We spoke to Mike Hollands, Senior Director Market Development at Interxion: A Digital Realty Company, about recent trends in the submarine cable and data centre industries and what we can expect from the future

It goes without saying that data centres and the submarine cable industry are intrinsically linked, heavily reliant on one another to support their customers. But, with the coronavirus accelerating digitalisation and data demand skyrocketing, the relationship between these two industries is growing more complex. 
“We see success, as a data centre operator, in terms of the number of cross-connects – and these are measured in the hundreds for each system – that interconnect in our data centres, and of course the number of networks, content providers, cloud platforms, and edge notes that materialise in our data centres,” explained Hollands. 

But connecting submarine cables to data centres directly on the coast is no longer the only option for cable operators, who are increasingly integrating terrestrial networks within their projects. In this way, the operators can select the most effective data centre partners for their network, without being limited to those in close proximity to the landing site. 
“These are projects that are leveraging data centres that are hundreds of kilometres away from the coast,” explained Hollands, citing the transatlantic cable Ellalink, which links Brazil to Portugal, as an interesting example. “[Ellalink] have taken great care to ensure that, when they launched their project, they had an integrated terrestrial and subsea network, which allows their customers to interconnect to their cable at multiple points, whether that’s at Sines, Lisbon, or, in the case of Interxion, in Madrid.”
Holland notes that Telxius, who own one fibre pair on the transatlantic Google’s Dunant cable, have adopted a similar strategy, extending their part of the network from the landing point at Saint-Hilaire-de-Riez in western France all the way to Paris. 
“By bringing their network to Paris, they are able to interconnect with the vast number of networks and content providers efficiently and effectively,” said Hollands.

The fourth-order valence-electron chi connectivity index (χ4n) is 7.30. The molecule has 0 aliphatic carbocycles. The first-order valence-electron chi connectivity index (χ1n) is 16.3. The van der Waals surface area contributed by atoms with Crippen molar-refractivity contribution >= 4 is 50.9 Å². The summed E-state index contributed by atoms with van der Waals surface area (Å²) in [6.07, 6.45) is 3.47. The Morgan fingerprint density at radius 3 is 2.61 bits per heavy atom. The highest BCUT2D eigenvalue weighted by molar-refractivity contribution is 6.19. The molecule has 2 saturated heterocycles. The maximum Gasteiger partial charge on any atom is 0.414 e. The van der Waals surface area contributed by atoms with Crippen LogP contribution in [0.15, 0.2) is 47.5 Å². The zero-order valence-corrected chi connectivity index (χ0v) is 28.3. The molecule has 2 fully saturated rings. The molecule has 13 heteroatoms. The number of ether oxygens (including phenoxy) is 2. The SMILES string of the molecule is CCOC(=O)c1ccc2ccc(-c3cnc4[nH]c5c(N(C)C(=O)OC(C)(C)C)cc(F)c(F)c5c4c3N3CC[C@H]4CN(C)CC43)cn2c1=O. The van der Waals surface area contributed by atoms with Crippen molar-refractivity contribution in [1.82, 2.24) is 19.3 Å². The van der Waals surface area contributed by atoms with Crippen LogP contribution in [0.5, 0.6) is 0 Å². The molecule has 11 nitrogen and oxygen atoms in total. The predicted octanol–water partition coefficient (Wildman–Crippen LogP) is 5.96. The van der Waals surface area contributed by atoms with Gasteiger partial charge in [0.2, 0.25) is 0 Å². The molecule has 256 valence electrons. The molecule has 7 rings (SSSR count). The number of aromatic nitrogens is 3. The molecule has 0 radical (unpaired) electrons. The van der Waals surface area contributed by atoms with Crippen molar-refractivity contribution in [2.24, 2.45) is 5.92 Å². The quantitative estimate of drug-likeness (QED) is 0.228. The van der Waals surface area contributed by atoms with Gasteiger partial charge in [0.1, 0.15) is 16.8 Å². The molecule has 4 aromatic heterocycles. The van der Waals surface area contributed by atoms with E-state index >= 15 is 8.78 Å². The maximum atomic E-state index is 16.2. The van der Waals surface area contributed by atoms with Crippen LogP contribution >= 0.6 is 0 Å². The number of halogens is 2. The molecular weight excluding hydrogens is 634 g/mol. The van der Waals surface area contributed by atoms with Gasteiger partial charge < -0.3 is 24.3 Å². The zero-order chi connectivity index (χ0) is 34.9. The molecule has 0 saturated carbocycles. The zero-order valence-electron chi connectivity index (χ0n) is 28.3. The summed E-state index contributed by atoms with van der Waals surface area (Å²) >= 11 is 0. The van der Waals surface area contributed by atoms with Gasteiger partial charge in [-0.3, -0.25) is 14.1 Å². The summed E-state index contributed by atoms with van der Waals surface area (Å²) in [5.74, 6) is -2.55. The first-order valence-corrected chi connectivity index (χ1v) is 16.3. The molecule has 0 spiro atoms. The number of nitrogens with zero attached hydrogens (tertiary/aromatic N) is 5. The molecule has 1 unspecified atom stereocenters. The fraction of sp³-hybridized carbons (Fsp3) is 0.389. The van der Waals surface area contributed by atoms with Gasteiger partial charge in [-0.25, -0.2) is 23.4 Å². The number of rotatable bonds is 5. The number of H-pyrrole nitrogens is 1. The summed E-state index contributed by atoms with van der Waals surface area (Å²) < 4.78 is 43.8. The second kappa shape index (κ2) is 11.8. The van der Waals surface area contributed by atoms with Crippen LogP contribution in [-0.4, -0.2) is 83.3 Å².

This strategic shift is becoming far more common for the industry, with numerous upcoming projects, including the CrossChannel Fibre system and the Nordic expansions to the Eastern Light system, having also adopted this approach. 
But these new approaches to harnessing interconnectivity does not mean that a city like Marseille will become any less vital to the submarine cable industry. In fact, there are numerous new cables already being planned to take advantage of the city’s vast infrastructure. 
Hollands notes that Interxion will continue to add value in Marseille, helping it to become even more integrated with neighbouring Mediterranean connectivity hubs. The company’s fourth data centre in the city will be going live in June 2022.
However, he also highlights that the city’s strategic role is evolving. 
“The role the city plays is changing from just being an interconnection hub, where networks exchange traffic with one another,” he explained. “It’s going to build on that and become what we see as a content hub. We’re seeing cloud players making multimegawatt deployments in Marseille – it’s not just a network traffic exchange point anymore, but a place where content is created and aggregated, before utilising the city’s interconnectivity to get sent around the world.” 
If you want to learn more about Interxion and the company’s plans for expansion in the coming years, the full interview with Mike Hollands can be watched from the link above.

Mike Hollands will be speaking at the Submarine Networks EMEA conference taking place on 1–3 September. Register your place now.

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